Appium is built to test mobile apps of all kinds (native, hybrid, and mobile web), has client libraries written in every popular programming language, it’s open source, works on every prominent operating system, and best of all – it works for iOS and Android.
But before you jump in with both feet, know that there is a bit of setup in order to get things up and running on your local machine.
Appium is architected similarly to Selenium – there is a server which receives commands and executes them on a desired node. But instead of a desktop browser, the desired node is running a mobile app on a mobile device (which can be either a simulator, an emulator, or a physical device).
In order for Appium to work, we will need to install the dependent libraries for each device we care about.
Testing an iOS app? Here’s what you’ll need:
For more info on supported Xcode versions, read this.
Testing an Android app? Here’s what you’ll need:
Configure an Android Virtual Device (AVD) that mimics the device you want to test against
For more info on setting up the Android SDK and configuring an AVD, read this.
Next, you’ll need to install Appium. Luckily, there’s a handy binary for it (Appium.app for OSX and Appium.exe for Windows). This binary also happens to be a GUI wrapper for Appium.
Alternatively, if you want the absolute latest version of Appium and aren’t afraid to get your hands dirty, then you can install Appium from source and run it from the command line.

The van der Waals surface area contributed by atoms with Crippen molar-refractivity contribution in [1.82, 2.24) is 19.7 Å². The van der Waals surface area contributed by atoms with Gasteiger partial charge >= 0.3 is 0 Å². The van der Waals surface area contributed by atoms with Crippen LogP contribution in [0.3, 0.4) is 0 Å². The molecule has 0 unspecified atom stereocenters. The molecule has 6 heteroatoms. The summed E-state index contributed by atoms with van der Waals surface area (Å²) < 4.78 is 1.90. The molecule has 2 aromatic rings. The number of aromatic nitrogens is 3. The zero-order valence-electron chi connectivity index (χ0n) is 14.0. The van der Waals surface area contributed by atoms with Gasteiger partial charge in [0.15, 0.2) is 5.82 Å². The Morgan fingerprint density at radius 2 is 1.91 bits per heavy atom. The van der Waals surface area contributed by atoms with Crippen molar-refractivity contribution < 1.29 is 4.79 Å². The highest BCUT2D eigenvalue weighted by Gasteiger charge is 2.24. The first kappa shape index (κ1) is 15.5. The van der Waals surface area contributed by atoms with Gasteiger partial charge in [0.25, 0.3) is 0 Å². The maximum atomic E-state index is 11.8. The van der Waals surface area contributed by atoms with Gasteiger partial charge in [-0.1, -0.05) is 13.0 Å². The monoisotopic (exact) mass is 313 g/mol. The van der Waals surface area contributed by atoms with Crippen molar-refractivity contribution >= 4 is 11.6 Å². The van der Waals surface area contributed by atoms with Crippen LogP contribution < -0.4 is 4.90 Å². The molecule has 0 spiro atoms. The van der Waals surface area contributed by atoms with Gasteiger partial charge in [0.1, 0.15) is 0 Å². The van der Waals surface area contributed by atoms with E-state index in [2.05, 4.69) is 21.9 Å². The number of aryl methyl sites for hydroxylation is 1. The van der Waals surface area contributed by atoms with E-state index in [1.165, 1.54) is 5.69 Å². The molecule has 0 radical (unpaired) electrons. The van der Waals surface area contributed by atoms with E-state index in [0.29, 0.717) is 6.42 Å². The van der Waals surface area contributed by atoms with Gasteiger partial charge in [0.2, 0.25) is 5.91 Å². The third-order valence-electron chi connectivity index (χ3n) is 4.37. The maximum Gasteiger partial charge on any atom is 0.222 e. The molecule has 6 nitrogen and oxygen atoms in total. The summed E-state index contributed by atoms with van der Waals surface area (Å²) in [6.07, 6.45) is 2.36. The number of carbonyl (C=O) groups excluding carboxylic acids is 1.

But if you’re new to mobile testing, then the one-click installer is a better place to start.
The Appium GUI is a one-click installer for the Appium server that enables easy configuration of your app and Appium.
Aside from the easy install, it adds a key piece of functionality – an inspector. The inspector enables a host of functionality, most notably:
shows you all of the elements in your app
enables you to record and playback user actions
While the inspector works well for iOS, there are some problem areas with it in Android on Appium at the moment. To that end, the Appium team encourages the use of uiautomatorviewer (which is an inspector tool provided by Google that provides similar functionality to the Appium inspector tool). For more info on how to set that up, read this.
More on inspectors and how to use them in a later post.
It’s worth noting that while we can configure our app within the Appium GUI, it’s not necessary since we will be able to do it more flexibly in code. More on that in the next post.
After you have your Appium one-click installer up and running, you can verify your setup by using it’s Doctor functionality. It is the button on the left of the
Launch button. It is the one that looks like a doctor’s stethoscope.
Click on that, and it should output information in the center console window of the Appium GUI.
If you don’t see anything outputted, refer to this open issue.
Before you do a victory lap, you’ll also want to have chosen a programming language to write your tests in, installed said programming language, and installed it’s client bindings for Appium.
The examples in this series will be written in Ruby. You can use version 1.9.3 or later, but it’s advisable to use the latest stable version. For instructions on installing Ruby and the necessary client libraries (a.k.a. “gems”), read this.
Now that you have Appium setup with all of its requisite dependencies, along with a programming language and Appium client bindings, we’re ready to load up a test app and step through it.
The Getting Started With Appium Series was developed by Dave Haeffner and Matthew Edwards.
To access the rest of the bootcamp series, download the Appium eBook now.